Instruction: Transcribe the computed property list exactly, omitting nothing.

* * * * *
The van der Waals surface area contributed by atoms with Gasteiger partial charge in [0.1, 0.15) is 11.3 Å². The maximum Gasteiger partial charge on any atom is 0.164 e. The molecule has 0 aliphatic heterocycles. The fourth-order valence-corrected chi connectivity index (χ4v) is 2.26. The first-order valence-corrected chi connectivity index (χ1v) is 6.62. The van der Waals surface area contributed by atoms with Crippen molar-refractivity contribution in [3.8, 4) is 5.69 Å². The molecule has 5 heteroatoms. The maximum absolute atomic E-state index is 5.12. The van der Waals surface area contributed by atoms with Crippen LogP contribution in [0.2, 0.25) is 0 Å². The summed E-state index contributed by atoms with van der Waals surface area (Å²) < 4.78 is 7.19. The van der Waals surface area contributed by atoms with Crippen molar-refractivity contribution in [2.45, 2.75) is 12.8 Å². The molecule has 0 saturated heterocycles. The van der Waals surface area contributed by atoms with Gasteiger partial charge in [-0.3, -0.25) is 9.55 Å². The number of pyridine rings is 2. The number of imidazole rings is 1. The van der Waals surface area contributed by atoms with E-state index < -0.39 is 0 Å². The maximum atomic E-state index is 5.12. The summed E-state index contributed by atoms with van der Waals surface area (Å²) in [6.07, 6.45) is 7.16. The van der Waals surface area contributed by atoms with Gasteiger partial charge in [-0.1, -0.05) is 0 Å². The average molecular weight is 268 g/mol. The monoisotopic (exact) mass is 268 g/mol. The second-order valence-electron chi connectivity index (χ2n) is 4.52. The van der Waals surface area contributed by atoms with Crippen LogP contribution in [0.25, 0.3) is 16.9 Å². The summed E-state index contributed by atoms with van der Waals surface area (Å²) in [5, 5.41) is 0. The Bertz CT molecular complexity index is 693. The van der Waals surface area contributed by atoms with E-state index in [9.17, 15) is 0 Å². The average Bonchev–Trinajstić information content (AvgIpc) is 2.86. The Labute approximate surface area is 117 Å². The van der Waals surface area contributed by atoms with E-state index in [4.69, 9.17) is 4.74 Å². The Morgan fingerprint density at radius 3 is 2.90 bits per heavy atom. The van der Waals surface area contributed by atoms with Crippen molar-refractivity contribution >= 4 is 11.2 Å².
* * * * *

The van der Waals surface area contributed by atoms with Gasteiger partial charge in [0.1, 0.15) is 11.3 Å². The maximum Gasteiger partial charge on any atom is 0.164 e. The molecule has 0 aliphatic heterocycles. The fourth-order valence-corrected chi connectivity index (χ4v) is 2.26. The first-order valence-corrected chi connectivity index (χ1v) is 6.62. The van der Waals surface area contributed by atoms with Crippen molar-refractivity contribution in [3.8, 4) is 5.69 Å². The molecule has 5 heteroatoms. The maximum absolute atomic E-state index is 5.12. The van der Waals surface area contributed by atoms with Crippen LogP contribution in [0.2, 0.25) is 0 Å². The summed E-state index contributed by atoms with van der Waals surface area (Å²) < 4.78 is 7.19. The van der Waals surface area contributed by atoms with Crippen molar-refractivity contribution in [2.45, 2.75) is 12.8 Å². The molecule has 0 saturated heterocycles. The van der Waals surface area contributed by atoms with Gasteiger partial charge in [-0.3, -0.25) is 9.55 Å². The number of pyridine rings is 2. The number of imidazole rings is 1. The van der Waals surface area contributed by atoms with E-state index < -0.39 is 0 Å². The maximum atomic E-state index is 5.12. The summed E-state index contributed by atoms with van der Waals surface area (Å²) in [6.07, 6.45) is 7.16. The van der Waals surface area contributed by atoms with Gasteiger partial charge in [-0.1, -0.05) is 0 Å². The average molecular weight is 268 g/mol. The monoisotopic (exact) mass is 268 g/mol. The second-order valence-electron chi connectivity index (χ2n) is 4.52. The van der Waals surface area contributed by atoms with Crippen LogP contribution in [0.25, 0.3) is 16.9 Å². The summed E-state index contributed by atoms with van der Waals surface area (Å²) in [5, 5.41) is 0. The Bertz CT molecular complexity index is 693. The van der Waals surface area contributed by atoms with E-state index in [9.17, 15) is 0 Å². The average Bonchev–Trinajstić information content (AvgIpc) is 2.86. The Labute approximate surface area is 117 Å². The van der Waals surface area contributed by atoms with E-state index in [4.69, 9.17) is 4.74 Å². The Morgan fingerprint density at radius 3 is 2.90 bits per heavy atom. The van der Waals surface area contributed by atoms with Crippen molar-refractivity contribution >= 4 is 11.2 Å².